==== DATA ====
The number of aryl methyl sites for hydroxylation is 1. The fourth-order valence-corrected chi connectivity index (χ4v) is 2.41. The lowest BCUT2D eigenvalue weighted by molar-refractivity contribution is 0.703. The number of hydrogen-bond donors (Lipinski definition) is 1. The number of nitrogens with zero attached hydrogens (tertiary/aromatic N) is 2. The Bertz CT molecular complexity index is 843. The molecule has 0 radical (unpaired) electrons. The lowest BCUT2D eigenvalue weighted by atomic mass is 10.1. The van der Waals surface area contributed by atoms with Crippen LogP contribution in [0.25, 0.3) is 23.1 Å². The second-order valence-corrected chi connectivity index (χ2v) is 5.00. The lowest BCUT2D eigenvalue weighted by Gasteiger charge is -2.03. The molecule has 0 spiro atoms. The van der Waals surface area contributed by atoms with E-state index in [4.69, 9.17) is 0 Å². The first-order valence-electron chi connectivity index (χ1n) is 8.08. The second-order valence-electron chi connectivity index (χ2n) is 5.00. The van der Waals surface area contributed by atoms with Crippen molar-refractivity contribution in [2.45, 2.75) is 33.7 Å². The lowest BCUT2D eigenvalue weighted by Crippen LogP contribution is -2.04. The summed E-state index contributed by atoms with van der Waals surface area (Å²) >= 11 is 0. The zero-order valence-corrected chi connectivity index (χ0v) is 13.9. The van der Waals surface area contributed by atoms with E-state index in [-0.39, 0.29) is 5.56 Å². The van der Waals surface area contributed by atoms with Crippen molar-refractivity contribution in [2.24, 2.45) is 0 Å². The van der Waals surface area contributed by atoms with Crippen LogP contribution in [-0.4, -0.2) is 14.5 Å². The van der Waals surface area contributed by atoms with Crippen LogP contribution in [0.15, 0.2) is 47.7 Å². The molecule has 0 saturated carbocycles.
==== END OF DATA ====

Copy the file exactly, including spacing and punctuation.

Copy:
The number of aryl methyl sites for hydroxylation is 1. The fourth-order valence-corrected chi connectivity index (χ4v) is 2.41. The lowest BCUT2D eigenvalue weighted by molar-refractivity contribution is 0.703. The number of hydrogen-bond donors (Lipinski definition) is 1. The number of nitrogens with zero attached hydrogens (tertiary/aromatic N) is 2. The Bertz CT molecular complexity index is 843. The molecule has 0 radical (unpaired) electrons. The lowest BCUT2D eigenvalue weighted by atomic mass is 10.1. The van der Waals surface area contributed by atoms with Crippen LogP contribution in [0.25, 0.3) is 23.1 Å². The second-order valence-corrected chi connectivity index (χ2v) is 5.00. The lowest BCUT2D eigenvalue weighted by Gasteiger charge is -2.03. The molecule has 0 spiro atoms. The van der Waals surface area contributed by atoms with E-state index in [4.69, 9.17) is 0 Å². The first-order valence-electron chi connectivity index (χ1n) is 8.08. The second-order valence-electron chi connectivity index (χ2n) is 5.00. The van der Waals surface area contributed by atoms with Crippen molar-refractivity contribution in [2.45, 2.75) is 33.7 Å². The lowest BCUT2D eigenvalue weighted by Crippen LogP contribution is -2.04. The summed E-state index contributed by atoms with van der Waals surface area (Å²) >= 11 is 0. The zero-order valence-corrected chi connectivity index (χ0v) is 13.9. The van der Waals surface area contributed by atoms with E-state index in [-0.39, 0.29) is 5.56 Å². The van der Waals surface area contributed by atoms with Crippen molar-refractivity contribution in [2.24, 2.45) is 0 Å². The van der Waals surface area contributed by atoms with Crippen LogP contribution in [-0.4, -0.2) is 14.5 Å². The van der Waals surface area contributed by atoms with Crippen LogP contribution in [0.15, 0.2) is 47.7 Å². The molecule has 0 saturated carbocycles.